The Winners of the Inflation Reduction Act of 2022: Real Estate Developers (Part 2)
This is the second of a two-part series discussing the impact of the Inflation Reduction Act of 2022 on the real estate industry. Part one focused on entirely new incentives, while part two covers modifications to existing incentives. Both articles were originally published by the Maine Real Estate & Development Association.
In addition to the new incentives covered in part one of our series, the Inflation Reduction Act (IRA) of 2022 expanded many existing programs, with both expansions of the amount of tax credits available and of the efficiency metrics to qualify for the projects. Tax incentives expanded by the IRA include the Energy Efficient Commercial Buildings Deduction (Internal Revenue Code (IRC) Section 179D), Energy Efficient Home Credits (IRC Section 45L), Commercial Energy Property Credits (IRC Section 48), and Electric Vehicle Charging Credits (IRC 30C). The expansions roll out new tests that determine qualification for the credit or deductions, including Prevailing Wage and Apprenticeship requirements. Projects that meet these requirements are available for enhanced amounts of the credit.
The Prevailing Wages requirement requires that all employees, contractors, subcontractors, laborers and mechanics (note that this excludes management, supervisors, foreman), are compensated at a rate not less than the prevailing rate for construction, alteration, or repair as determined by the Secretary of Labor for the area where the project is located.
The apprenticeship requirement is that no less than an applicable percentage of the labor hours on the project is performed by qualified apprentices. This applicable percentage starts at 10% of the hours, and phases up to 15% of the hours by 2024. Every taxpayer or contractor who has at least 4 employees in the applicable roles is required to employ at least 1 or more qualified apprentices. There are several exceptions to the apprentice requirement – one if a good faith effort is made to obtain apprentices, but no qualified apprentices were available, and one exception if there is an agreement to instead pay a fine to the Department of Labor in the amount of $50 per hour to achieve the applicable percentage of labor hours.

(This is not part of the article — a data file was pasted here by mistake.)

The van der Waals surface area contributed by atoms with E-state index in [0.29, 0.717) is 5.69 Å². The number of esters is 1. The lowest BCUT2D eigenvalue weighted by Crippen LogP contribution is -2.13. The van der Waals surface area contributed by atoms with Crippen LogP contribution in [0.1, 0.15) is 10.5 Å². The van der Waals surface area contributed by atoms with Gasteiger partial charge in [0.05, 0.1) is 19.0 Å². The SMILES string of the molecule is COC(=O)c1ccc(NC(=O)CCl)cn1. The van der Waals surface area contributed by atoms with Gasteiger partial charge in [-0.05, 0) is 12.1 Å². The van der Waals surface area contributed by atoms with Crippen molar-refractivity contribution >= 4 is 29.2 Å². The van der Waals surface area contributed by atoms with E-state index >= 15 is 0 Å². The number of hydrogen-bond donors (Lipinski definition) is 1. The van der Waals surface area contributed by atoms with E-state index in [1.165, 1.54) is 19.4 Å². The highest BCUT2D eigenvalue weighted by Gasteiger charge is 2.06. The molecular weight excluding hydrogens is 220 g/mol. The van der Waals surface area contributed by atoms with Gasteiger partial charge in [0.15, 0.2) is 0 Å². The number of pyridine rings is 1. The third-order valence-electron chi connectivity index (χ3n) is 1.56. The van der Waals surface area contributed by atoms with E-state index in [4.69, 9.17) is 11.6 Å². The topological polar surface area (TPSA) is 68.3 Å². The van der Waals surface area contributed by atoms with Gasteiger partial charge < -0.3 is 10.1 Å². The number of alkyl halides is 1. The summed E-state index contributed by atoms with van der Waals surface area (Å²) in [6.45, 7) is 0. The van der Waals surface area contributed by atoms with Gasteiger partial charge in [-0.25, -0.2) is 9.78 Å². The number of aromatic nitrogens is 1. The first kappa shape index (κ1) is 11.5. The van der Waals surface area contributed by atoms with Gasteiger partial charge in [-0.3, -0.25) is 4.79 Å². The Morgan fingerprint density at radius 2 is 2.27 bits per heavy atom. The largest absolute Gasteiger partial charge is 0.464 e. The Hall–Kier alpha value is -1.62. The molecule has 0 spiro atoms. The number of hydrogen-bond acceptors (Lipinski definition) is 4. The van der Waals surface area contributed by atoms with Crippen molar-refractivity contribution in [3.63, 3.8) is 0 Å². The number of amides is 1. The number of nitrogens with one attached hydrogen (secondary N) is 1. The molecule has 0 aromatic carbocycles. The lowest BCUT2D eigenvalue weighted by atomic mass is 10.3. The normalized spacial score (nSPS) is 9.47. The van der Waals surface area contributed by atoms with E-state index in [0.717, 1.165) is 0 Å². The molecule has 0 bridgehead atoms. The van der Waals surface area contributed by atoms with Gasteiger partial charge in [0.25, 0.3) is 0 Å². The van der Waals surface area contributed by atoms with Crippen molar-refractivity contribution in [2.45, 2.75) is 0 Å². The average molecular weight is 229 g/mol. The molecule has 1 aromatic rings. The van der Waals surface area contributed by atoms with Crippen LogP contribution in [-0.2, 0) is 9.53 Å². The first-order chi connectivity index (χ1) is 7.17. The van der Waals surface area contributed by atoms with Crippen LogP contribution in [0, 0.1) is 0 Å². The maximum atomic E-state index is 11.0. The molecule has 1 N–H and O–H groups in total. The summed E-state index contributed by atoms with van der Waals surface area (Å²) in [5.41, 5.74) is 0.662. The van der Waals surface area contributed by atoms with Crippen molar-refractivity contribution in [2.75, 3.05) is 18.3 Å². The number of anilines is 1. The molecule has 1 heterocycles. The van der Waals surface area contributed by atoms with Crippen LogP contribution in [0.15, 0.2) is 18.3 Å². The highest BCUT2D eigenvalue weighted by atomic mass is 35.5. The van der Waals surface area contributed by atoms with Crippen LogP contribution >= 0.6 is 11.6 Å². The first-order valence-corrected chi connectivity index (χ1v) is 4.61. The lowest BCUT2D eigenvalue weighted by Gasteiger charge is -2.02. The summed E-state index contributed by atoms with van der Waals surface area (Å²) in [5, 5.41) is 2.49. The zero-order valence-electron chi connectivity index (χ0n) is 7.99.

Author Note: It appears that substantially more guidance will be needed in this area – record keeping requirements, ongoing tracking of qualifications for several credit programs, required certification from your contractors, or if a level of certification will be required from an independent party.
Energy Efficient Commercial Buildings Deduction (IRC 179D)
The Energy Efficient Buildings Deduction (179D Deduction) has been around for many years and is being expanded by the IRA. The 179D Deduction is a form of accelerated depreciation on the acquisition of energy efficient property for a commercial building – either a retrofit to an existing building or acquisition of a new construction building. The deduction allowed is calculated based on square footage, depending on the level of efficiency that the building is certified.
Beginning in 2023 for buildings that meet the energy reduction requirement of at least 25% on the overall building, there is an allowed tax deduction of up to $2.50 per square foot. For each additional 1% increase over 25% of efficiency the deduction is increased by $0.10 per square foot, up to a total deduction of $5 per square foot, which is up from the $1.88 maximum per square foot for the 2022 Section 179D Deduction. This measurement of efficiency improvement is on the entire building, which is in contrast to the Pre-2023 179D Deduction, which allowed for a partial deduction based on improvements to specific building systems. The energy standards for this deduction have become stricter, now based on the ASHRAE 90.1 standard affirmed no earlier than 4 years prior to the improvements going into service.
If a project does not meet prevailing wage and apprenticeship requirements, there is a significant reduction in the deduction, down to a base deduction of $0.50 per square foot for a 25% energy improvement, and an additional $0.02 per square foot for each additional 1% efficiency improvement, up to a maximum deduction of $1.00 per square foot.
Author Note: Historically these studies have been expensive to implement, making it cost prohibitive for all but the largest of new projects. With the near tripled deduction per square foot we expect that more taxpayers will find this deduction attractive.
Energy Efficient Home Credit (IRC 45L)
The Energy Efficient Home Credit under IRC Section 45L (45L Credit) is another credit that has been in place for some time, but is being expanded significantly with the IRA. This incentive is available to contractors and builders who build Energy Star Certified or Zero Energy Ready homes. The credit is equal to $2,500 for Single Family Energy Star Requirement Homes, and $5,000 for Single Family Zero Energy Ready Homes.